a.nnotate.com – an online annotation tool

One of my goals this summer was to find a tool for collaborative annotation of pdfs. Annotating plain text is easy; there are a lot of tools for it, starting with Google Drive. But pdfs are more complicated.

This one, a.nnotate.com, looks promising. It doesn’t seem to do all the very many things I would like it to do, but it does seem to do quite a bit:

  • Pdfs, images, and screenshots of webpages can be annotated
  • Documents can be shared individually or in group folders
  • Annotations can be shared and replied to
  • Annotations can be tagged

It’s hardly perfect. The biggest qualm I have about adopting it is that it’s a freemium service, and free accounts limit the number of documents that can be uploaded (though not how many annotations can be made).

I also would love if collaborator annotations would be hidden until a student added his/her own, so they wouldn’t be influenced at first, nor would feel some pressure to find a blank spot to annotate once the “good” spots were already taken. I have a feeling, though, that I’ll never find that feature, except on hard copies.

I would also love if students could color code their annotations. While It’s possible to change the background and font colors of annotations, the colors are only seen when someone opens up a note, not when someone looks at the page.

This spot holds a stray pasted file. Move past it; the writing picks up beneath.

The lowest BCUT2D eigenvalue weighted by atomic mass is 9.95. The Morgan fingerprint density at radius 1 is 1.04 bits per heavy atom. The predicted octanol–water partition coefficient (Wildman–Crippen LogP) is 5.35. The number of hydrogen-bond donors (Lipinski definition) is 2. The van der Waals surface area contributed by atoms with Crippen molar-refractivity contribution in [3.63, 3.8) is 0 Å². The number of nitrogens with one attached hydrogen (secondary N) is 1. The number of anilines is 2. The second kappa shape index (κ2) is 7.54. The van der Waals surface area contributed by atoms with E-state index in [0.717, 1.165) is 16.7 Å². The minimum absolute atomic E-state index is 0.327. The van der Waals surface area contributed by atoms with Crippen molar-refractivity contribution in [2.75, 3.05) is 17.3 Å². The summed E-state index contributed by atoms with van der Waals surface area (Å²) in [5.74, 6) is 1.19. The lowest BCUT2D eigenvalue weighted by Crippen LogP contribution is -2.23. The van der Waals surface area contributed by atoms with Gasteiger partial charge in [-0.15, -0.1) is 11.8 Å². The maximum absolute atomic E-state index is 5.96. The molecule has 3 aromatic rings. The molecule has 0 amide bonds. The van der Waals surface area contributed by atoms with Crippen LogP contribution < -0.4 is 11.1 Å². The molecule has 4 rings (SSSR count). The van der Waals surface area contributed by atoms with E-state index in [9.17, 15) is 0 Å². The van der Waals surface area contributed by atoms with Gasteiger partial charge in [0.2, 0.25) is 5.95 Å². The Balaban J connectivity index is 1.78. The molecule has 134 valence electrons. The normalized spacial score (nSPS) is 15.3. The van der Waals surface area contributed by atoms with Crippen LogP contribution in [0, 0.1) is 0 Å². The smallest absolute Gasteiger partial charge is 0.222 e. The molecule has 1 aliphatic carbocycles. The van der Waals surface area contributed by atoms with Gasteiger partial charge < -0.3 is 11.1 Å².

Remixing College English

Remixing College English is a very reflective blog authored by an instructor, not a student. (It was surprising difficult to find student blogs; I probably need to use different search terms: first year composition blog.) It’s a good model for my own reflective practice, but can also be a good model for students. It might be interesting for students to see their instructors wrestling with their classes.

A brief look at the entries, however, gives me the impression that these are not blog posts as much as lengthier, reflective entries. The entries are quite long, and they read as more polished and less spontaneous.

Good Nonfiction Writing Blogs

Hello, Web Writers,
I actually subscribe to very few blogs — I can’t tolerate too many emails urging me to read bloglogothe daily poem, etc. — but I do subscribe to Brevity’s Nonfiction Blog. I have found several occasions to link to a post for use in my writing course. The blog posts often ask writers to discuss their contributions to Brevity Magazine — a quarterly publication of flash nonfiction.

I also like a blog called Essay Daily. I have used this post, by an author named Stephanie G’Schwind, for classroom discussion. In it she discusses one possible structure of a long narrative essay, an assignment in my course. I think these sorts of posts can be easily accessible to students, introducing ideas that might be more complicated to discuss in traditional textbook format.

Wikipedia as a Teaching Tool

In looking for model blogs, I was immediately drawn to the HASTAC site we looked at in our scholarship circle. Adrianne Wadewitz’s blog posts seemed especially useful in helping me plan assignments that integrated technology into 120’s focus on reading and thinking rhetorically (and digitally) about how knowledge is constructed. This post called “Teaching With Wikipedia” gives a rationale and practical advice on how to facilitate student interaction with this crowdsourced body of knowledge.